New Visa rules for US

Trip Start Jan 30, 2007
Trip End Dec 31, 2011

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Flag of United States  , New York
Sunday, January 18, 2009

In case you are going to the US:

New rules went into effect Monday requiring people traveling to the U.S. under the visa waiver program to register online in advance, instead of filling out paper forms in flight or at the airport.

The new program, designed to improve U.S. security, has been voluntary since August, but became mandatory Monday. Travelers are being asked to fill out the forms at least 72 hours in advance of travel.

There were no signs of confusion Monday as the new system was implemented at London Heathrow's sprawling Terminal 5 - departure point for many U.S.-bound flights.

"I knew about it because my travel agent told me, so I had already taken care of it online," said Jo English as she checked in for a business trip to Miami.

The rules cover the citizens of 35 countries - from nations in Europe and Asia, to Australia and New Zealand - who don't require a visa to enter the U.S.

Derwood Staeben, U.S. consul general in London, said nearly all applications would be approved in less than 10 seconds. He said travelers would not be required to give any more information than is already requested on the paper immigration forms, which are being replaced.

"The important change is that we're automating the existing process and requiring it to be done in advance," he said. "The response time is generally about four seconds."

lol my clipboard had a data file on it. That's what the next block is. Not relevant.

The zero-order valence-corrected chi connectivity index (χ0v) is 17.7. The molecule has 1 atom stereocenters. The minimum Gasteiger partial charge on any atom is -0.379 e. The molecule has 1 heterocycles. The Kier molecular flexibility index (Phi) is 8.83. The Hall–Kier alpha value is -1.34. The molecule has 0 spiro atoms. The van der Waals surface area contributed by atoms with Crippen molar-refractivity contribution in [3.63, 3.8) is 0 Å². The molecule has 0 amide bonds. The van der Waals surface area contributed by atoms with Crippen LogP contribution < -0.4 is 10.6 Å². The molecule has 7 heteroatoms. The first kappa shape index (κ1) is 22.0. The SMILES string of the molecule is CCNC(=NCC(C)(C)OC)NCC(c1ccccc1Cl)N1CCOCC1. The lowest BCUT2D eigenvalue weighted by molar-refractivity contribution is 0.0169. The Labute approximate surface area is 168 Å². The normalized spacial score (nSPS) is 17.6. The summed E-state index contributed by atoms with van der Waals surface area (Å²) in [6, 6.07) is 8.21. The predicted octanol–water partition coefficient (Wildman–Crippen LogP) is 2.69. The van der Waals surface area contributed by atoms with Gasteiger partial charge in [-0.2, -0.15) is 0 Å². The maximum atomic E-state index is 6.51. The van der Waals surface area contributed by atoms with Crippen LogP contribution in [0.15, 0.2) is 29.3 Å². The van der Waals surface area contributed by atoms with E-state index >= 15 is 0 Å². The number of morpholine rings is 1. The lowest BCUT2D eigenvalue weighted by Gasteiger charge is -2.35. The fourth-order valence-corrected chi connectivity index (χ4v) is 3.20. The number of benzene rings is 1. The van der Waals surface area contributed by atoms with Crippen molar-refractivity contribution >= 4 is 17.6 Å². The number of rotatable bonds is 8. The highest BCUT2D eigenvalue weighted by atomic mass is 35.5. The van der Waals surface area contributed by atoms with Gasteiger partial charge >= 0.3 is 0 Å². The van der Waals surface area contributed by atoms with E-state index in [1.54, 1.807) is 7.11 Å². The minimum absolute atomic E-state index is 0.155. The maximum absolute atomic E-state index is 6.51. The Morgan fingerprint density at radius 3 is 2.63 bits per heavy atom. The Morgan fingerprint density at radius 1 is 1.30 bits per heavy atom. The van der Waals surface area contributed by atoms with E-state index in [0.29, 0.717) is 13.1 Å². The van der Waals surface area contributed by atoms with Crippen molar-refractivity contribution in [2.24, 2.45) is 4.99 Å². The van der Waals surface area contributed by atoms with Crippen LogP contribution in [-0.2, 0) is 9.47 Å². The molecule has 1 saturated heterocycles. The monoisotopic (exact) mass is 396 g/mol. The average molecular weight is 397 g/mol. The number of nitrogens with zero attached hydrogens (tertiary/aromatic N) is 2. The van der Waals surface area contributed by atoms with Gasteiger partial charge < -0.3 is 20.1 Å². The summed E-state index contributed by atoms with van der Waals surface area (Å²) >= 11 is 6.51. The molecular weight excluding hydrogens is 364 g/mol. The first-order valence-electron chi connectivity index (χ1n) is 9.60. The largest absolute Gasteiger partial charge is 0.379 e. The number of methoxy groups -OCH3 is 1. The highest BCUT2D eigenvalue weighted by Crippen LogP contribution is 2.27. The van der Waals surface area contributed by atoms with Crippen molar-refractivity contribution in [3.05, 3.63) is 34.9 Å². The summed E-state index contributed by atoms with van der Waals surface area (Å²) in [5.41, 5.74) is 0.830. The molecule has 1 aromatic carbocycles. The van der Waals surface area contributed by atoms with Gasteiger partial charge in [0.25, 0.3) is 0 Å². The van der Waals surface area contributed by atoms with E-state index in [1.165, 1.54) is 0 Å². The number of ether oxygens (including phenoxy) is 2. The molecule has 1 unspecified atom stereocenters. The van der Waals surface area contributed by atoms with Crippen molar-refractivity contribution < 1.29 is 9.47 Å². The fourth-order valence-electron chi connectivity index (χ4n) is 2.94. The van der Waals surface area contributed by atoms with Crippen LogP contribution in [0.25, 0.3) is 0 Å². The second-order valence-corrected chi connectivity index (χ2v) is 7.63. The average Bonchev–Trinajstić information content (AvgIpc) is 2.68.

Travelers filling out the online form will be told whether their request is authorized, denied or pending, he said. Those who are marked "pending" must check back in 72 hours to see if they have been approved, he said.

People whose application is denied must apply to the U.S. Consulate for a visa, he said.

He said the U.S. Congress mandated the change.

The U.S. Homeland Security Department said in a statement that it will take a reasonable approach to travelers who have not obtained an approved travel authorization, but warned that travelers without authorization do risk being delayed or denied entry to the U.S.

There is no fee for the service, he said, and the travel authorization is valid for two years. He warned that operators of some unscrupulous Web sites are charging fees for this service, which is designed to be free of charge.

People can apply for travel authorization at any time, and Staeben said about 14,000 applications per day are being received.
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expatkiwi on

warning warning!!!
Buried at the bottom of happysheep's blog there is an important sentence. If you are applying for pre-authorisation, be very careful! putting key words into a search engine (such as visa waiver authorisation etc) does not necessarily mean the homeland security website lands at the top of your hits! If you do go through that site it costs you nothing to apply BUT there are other sites out there that (sort of) mimic the homeland security one. Yes, they do get your authorisation through but it costs you real money - and you get absolutely nothing extra for it.

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